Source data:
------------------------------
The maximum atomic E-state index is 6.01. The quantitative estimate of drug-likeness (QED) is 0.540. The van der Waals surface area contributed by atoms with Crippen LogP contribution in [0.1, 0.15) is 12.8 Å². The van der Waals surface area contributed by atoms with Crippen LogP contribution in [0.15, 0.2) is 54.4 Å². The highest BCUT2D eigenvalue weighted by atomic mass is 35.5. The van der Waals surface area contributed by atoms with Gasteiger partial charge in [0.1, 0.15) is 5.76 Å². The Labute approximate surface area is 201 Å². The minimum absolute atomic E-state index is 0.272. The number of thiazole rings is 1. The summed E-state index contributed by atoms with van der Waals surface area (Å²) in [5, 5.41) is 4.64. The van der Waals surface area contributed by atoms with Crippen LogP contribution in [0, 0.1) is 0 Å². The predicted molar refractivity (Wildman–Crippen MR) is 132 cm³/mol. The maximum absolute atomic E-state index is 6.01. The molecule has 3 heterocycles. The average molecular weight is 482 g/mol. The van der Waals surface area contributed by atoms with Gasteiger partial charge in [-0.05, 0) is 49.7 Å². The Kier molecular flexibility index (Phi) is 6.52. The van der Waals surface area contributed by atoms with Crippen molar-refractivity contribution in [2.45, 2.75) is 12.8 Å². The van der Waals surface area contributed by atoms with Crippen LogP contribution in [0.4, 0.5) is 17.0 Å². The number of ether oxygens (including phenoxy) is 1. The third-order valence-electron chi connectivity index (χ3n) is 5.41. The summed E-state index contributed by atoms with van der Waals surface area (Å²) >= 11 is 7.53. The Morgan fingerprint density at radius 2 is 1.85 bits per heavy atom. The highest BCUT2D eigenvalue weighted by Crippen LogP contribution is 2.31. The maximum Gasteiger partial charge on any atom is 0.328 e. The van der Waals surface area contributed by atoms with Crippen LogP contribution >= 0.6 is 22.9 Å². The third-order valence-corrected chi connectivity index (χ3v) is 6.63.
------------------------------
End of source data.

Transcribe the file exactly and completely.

The maximum atomic E-state index is 6.01. The quantitative estimate of drug-likeness (QED) is 0.540. The van der Waals surface area contributed by atoms with Crippen LogP contribution in [0.1, 0.15) is 12.8 Å². The van der Waals surface area contributed by atoms with Crippen LogP contribution in [0.15, 0.2) is 54.4 Å². The highest BCUT2D eigenvalue weighted by atomic mass is 35.5. The van der Waals surface area contributed by atoms with Gasteiger partial charge in [0.1, 0.15) is 5.76 Å². The Labute approximate surface area is 201 Å². The minimum absolute atomic E-state index is 0.272. The number of thiazole rings is 1. The summed E-state index contributed by atoms with van der Waals surface area (Å²) in [5, 5.41) is 4.64. The van der Waals surface area contributed by atoms with Crippen LogP contribution in [0, 0.1) is 0 Å². The predicted molar refractivity (Wildman–Crippen MR) is 132 cm³/mol. The maximum absolute atomic E-state index is 6.01. The molecule has 3 heterocycles. The average molecular weight is 482 g/mol. The van der Waals surface area contributed by atoms with Gasteiger partial charge in [-0.05, 0) is 49.7 Å². The Kier molecular flexibility index (Phi) is 6.52. The van der Waals surface area contributed by atoms with Crippen molar-refractivity contribution in [2.45, 2.75) is 12.8 Å². The van der Waals surface area contributed by atoms with Crippen LogP contribution in [0.4, 0.5) is 17.0 Å². The number of ether oxygens (including phenoxy) is 1. The third-order valence-electron chi connectivity index (χ3n) is 5.41. The summed E-state index contributed by atoms with van der Waals surface area (Å²) >= 11 is 7.53. The Morgan fingerprint density at radius 2 is 1.85 bits per heavy atom. The highest BCUT2D eigenvalue weighted by Crippen LogP contribution is 2.31. The maximum Gasteiger partial charge on any atom is 0.328 e. The van der Waals surface area contributed by atoms with Crippen LogP contribution >= 0.6 is 22.9 Å². The third-order valence-corrected chi connectivity index (χ3v) is 6.63.